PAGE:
Week 38: Water, Streets, Sidewalks, and Bridges

Water

The water here is crazy!  I walk over to the sink, put my water bottle underneath, fill it up, and drink it.  My toothbrush also just goes right under the sink to be washed off.

Somebody asked me about the water in Kenya yesterday and I realized that I haven’t really shared that here.  In Kenya, the water comes from wells which Kenyans call boreholes.  From these wells, all of the water is pumped into large water containers.  These containers are elevated and provide the water for sinks and toilets.  Outside my Quonset Hut we have two of these containers.  I use the bottom 500 liter container to fill up my one liter boiler doohickey, boil the water and wait for it to cool down, two hours, pour it into a ceramic filter, wait two hours, then have myself some drinking and toothbrush washing water.

It sounds more tedious than it is.  It has just become part of my life that I don’t think twice about anymore.  Therefore, putting my toothbrush under the sink again is taking some getting used to and drinking water straight from the tap without any boiling or filtering is… well… crazy.

The most frustrating part of the water bit for me is that I have to carry around a water bottle with me all the time so that I know the water is safe.  I don’t mind carrying a water bottle mind you, but it is when I am asked why I always carry a water bottle wherever I go that I feel misplaced, “Because the water here will make me sick.”  Sounds easy enough to say, but this definitely comes across with the message I hate sending and feeling, “Your water isn’t good enough for me.”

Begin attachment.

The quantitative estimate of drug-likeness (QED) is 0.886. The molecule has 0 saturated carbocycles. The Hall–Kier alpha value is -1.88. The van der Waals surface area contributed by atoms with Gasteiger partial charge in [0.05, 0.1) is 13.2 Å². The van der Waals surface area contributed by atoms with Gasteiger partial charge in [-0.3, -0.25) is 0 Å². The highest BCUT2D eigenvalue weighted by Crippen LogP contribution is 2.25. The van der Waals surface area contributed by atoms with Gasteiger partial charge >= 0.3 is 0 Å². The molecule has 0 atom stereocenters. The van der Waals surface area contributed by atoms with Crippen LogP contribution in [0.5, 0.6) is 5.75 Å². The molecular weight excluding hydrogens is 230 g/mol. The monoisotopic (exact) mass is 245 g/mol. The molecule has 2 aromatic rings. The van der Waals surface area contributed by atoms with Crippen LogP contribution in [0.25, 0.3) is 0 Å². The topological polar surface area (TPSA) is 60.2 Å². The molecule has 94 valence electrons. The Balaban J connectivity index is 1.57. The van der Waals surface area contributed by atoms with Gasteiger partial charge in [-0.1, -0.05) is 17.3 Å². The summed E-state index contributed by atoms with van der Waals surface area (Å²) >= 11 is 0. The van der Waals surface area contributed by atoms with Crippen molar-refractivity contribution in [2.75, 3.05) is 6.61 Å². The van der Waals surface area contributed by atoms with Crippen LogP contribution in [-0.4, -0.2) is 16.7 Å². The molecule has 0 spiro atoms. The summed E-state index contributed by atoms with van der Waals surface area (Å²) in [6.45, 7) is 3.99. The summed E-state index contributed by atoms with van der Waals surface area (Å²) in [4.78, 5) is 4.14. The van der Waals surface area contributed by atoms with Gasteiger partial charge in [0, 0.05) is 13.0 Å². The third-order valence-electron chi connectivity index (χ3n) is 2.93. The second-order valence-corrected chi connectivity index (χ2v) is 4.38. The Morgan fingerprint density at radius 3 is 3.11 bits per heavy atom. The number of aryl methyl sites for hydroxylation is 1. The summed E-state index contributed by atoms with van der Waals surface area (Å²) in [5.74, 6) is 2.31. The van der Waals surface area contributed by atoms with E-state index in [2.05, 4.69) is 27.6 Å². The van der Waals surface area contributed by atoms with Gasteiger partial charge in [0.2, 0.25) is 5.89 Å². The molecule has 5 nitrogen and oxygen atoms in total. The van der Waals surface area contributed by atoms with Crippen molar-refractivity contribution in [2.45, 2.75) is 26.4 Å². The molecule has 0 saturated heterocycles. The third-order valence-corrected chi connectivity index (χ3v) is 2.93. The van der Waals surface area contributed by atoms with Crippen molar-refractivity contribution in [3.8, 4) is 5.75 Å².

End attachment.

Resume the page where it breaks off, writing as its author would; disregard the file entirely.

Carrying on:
Streets

The States’ roads are amazing.  There’s no other way to put it.  I hear people talk about how bad some road is here or how construction has been going on forever there.  I’ve been a complainer.  I think I’m going to be quiet post hence.

My favorite story about the States’ roads occurred when I was living on Cosmas’ Island, Mfangano (blog post about Mfangano here).  I stayed with his pastor who had been to the States before and would tell me about how wonderful the States are as if they were heaven.  One night at dinner, I decided to set the record straight.  “The States are not heaven, they are far from it.  Over half of our marriages end in divorce, our culture is the most materialistic in the world, we had slavery, segregation, … (I continued my tirade for a few more minutes).”  I finish and feel that I have laid out a very thorough argument against the States being heaven to which the pastor replies, “BUT YOUR STREETS!!!”  Everyone has their own idea of heaven I guess.

Sidewalks

They’re crazy.  Where my family lives (and a majority of us in the mid-west), we use our sidewalks sparingly.  In Kenya, a majority of the population walks everywhere, but no sidewalks.

Bridges

There are a lot of bridges in the States.  I never really paid much attention to them unless one was unusual tall or artistic.  Now I am noticing the simple bridges and how amazing and expensive they are.  We have few bridges in Kenya.

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